The Mexican Interior Minister Juan Camilo Mourino, an ally of President Felipe Calderon, died last night when a small plane he was travelling in crashed into evening rush hour traffic in Mexico City.
The reason for the crash was not clear but a civil aviation disaster expert told Reuters that sabotage could not be ruled out, along with other possible causes like engine failure.
Seven other people were killed and 40 injured when the government Learjet smashed into the street in an upscale business district of the capital, setting several cars ablaze.
Calderon, who is waging a high-stakes war on Mexico's powerful drug cartels, mourned the loss of a close aide and friend who had worked with him for years.
"Mexico has lost a compatriot who worked for the service of his country," Calderon said in a televised speech.
"The federal government, under my charge, in coordination with the relevant institutions, will carry out all necessary investigations in order to check in depth what caused this tragedy," he said.
Jose Luis Santiago Vasconcelos, the deputy attorney general until recently and a key player for years in Mexico's army-led war on drug cartels, was among other government officials who died in the crash.
More than 4,000 people have been killed this year, mainly drug traffickers but also police and soldiers, by drug gang hitmen lashing back at Calderon's anti-cartel campaign and fighting new turf wars with each other.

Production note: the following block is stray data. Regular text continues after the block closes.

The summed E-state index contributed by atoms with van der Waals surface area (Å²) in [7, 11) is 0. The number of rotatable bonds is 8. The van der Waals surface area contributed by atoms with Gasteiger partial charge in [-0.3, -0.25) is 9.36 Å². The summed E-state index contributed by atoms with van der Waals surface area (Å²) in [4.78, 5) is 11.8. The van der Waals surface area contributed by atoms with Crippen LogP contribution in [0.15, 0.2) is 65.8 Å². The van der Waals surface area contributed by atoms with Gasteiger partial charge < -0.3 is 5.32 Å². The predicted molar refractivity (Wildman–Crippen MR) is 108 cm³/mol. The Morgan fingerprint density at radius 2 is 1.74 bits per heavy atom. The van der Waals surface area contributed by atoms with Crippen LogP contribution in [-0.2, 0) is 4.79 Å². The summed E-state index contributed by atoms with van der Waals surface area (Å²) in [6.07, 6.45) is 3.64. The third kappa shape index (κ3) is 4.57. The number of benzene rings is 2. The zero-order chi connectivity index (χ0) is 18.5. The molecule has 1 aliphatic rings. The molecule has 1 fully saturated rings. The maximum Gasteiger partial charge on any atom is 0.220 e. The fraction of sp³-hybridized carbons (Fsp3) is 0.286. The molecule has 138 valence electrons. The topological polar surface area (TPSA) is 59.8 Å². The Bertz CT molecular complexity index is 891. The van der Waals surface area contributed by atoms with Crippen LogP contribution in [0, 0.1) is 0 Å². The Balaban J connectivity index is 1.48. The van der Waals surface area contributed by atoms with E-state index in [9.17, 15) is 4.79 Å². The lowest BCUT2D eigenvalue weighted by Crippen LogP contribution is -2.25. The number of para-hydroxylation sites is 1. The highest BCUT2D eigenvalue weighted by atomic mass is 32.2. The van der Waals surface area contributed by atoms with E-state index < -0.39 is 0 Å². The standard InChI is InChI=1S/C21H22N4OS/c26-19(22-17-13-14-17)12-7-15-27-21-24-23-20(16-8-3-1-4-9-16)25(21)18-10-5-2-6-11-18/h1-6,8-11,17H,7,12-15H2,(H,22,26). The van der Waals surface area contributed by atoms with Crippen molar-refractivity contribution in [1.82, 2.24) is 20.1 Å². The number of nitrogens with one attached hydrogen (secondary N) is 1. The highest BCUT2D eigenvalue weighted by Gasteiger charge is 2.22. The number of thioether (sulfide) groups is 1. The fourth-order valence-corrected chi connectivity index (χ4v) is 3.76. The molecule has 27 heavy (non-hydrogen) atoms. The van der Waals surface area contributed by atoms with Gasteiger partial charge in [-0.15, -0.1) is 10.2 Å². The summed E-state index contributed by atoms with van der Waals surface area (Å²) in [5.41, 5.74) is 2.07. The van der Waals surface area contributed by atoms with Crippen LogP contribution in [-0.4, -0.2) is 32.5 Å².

Drug gangs appeared to take their feud with the government to a new level in September when a grenade was lobbed into a crowd of civilians celebrating a national holiday. Authorities are holding three men charged with carrying out the attack for the Gulf cartel's armed "Zetas" wing.
Communications Minister Luis Tellez said everything pointed to Tuesday's crash being caused by an accident, but Jorge Lara, vice president of a national civil aviation rescue committee said it was too early to be sure. "It could have been anything, from mechanical failure to sabotage," Lara told Reuters.
A colleague of Lara at the scene said it appeared that something happened to the plane in the air and it nosedived into the ground, with minimal damage to surrounding buildings.
Mourino, who was 37 and married with three children, was a rising star in Mexican politics who helped engineer conservative Calderon's 2006 election victory against a leftist popular with many in poorer parts of the country.
A US-educated economist and former lawmaker, Mourino was picked to head the interior ministry in January to help push Calderon's reform agenda through the divided Congress.
Vasconcelos was a veteran police chief with a 20-year career at the attorney general's office.
As the smoking wreckage clogged up traffic on one of Mexico City's main thoroughfares, Mayor Marcelo Ebrard told reporters at the scene there was no way Mourino had survived.
"It's a fact. There is no other possibility," Ebrard said.
Mexican radio reported an air traffic controller as saying the aircraft had been coming in to land at Mexico City airport when it hit the ground between tall office buildings.
Tellez said there was no contact with the plane moments before the crash, which had been returning from a trip to the central city of San Luis Potosi.Reuse content